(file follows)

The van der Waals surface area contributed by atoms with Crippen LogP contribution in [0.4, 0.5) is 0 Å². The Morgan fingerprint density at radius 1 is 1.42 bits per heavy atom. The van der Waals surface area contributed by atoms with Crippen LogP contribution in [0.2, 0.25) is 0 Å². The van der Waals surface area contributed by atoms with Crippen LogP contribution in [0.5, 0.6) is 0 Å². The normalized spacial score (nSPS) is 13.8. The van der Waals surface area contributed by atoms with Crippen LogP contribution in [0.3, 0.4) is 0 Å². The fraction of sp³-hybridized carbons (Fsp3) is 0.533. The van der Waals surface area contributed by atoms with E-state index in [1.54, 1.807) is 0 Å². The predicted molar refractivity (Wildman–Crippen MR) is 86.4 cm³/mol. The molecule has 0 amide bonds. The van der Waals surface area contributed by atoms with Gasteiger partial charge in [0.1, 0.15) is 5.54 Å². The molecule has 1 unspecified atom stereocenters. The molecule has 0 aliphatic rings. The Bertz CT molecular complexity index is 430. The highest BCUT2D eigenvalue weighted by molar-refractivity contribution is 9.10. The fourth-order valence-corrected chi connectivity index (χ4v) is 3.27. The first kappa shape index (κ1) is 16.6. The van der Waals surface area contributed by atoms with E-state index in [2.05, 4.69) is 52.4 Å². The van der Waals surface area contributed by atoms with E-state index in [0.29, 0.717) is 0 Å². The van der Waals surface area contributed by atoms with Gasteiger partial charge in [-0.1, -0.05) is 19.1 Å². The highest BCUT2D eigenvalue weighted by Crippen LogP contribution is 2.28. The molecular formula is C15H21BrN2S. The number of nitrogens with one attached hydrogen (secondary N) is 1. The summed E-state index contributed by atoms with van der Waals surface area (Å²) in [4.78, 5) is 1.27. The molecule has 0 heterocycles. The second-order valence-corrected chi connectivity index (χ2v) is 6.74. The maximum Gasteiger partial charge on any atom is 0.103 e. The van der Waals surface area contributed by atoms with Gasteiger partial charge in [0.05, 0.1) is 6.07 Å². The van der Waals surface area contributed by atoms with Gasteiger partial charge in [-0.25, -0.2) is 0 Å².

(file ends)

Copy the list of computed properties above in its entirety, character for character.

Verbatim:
The van der Waals surface area contributed by atoms with Crippen LogP contribution in [0.4, 0.5) is 0 Å². The Morgan fingerprint density at radius 1 is 1.42 bits per heavy atom. The van der Waals surface area contributed by atoms with Crippen LogP contribution in [0.2, 0.25) is 0 Å². The van der Waals surface area contributed by atoms with Crippen LogP contribution in [0.5, 0.6) is 0 Å². The normalized spacial score (nSPS) is 13.8. The van der Waals surface area contributed by atoms with Crippen LogP contribution in [0.3, 0.4) is 0 Å². The fraction of sp³-hybridized carbons (Fsp3) is 0.533. The van der Waals surface area contributed by atoms with E-state index in [1.54, 1.807) is 0 Å². The predicted molar refractivity (Wildman–Crippen MR) is 86.4 cm³/mol. The molecule has 0 amide bonds. The van der Waals surface area contributed by atoms with Gasteiger partial charge in [0.1, 0.15) is 5.54 Å². The molecule has 1 unspecified atom stereocenters. The molecule has 0 aliphatic rings. The Bertz CT molecular complexity index is 430. The highest BCUT2D eigenvalue weighted by molar-refractivity contribution is 9.10. The fourth-order valence-corrected chi connectivity index (χ4v) is 3.27. The first kappa shape index (κ1) is 16.6. The van der Waals surface area contributed by atoms with E-state index in [2.05, 4.69) is 52.4 Å². The van der Waals surface area contributed by atoms with E-state index in [0.29, 0.717) is 0 Å². The van der Waals surface area contributed by atoms with Gasteiger partial charge in [-0.1, -0.05) is 19.1 Å². The highest BCUT2D eigenvalue weighted by Crippen LogP contribution is 2.28. The molecular formula is C15H21BrN2S. The number of nitrogens with one attached hydrogen (secondary N) is 1. The summed E-state index contributed by atoms with van der Waals surface area (Å²) in [4.78, 5) is 1.27. The molecule has 0 heterocycles. The second-order valence-corrected chi connectivity index (χ2v) is 6.74. The maximum Gasteiger partial charge on any atom is 0.103 e. The van der Waals surface area contributed by atoms with Gasteiger partial charge in [0.05, 0.1) is 6.07 Å². The van der Waals surface area contributed by atoms with Gasteiger partial charge in [-0.25, -0.2) is 0 Å².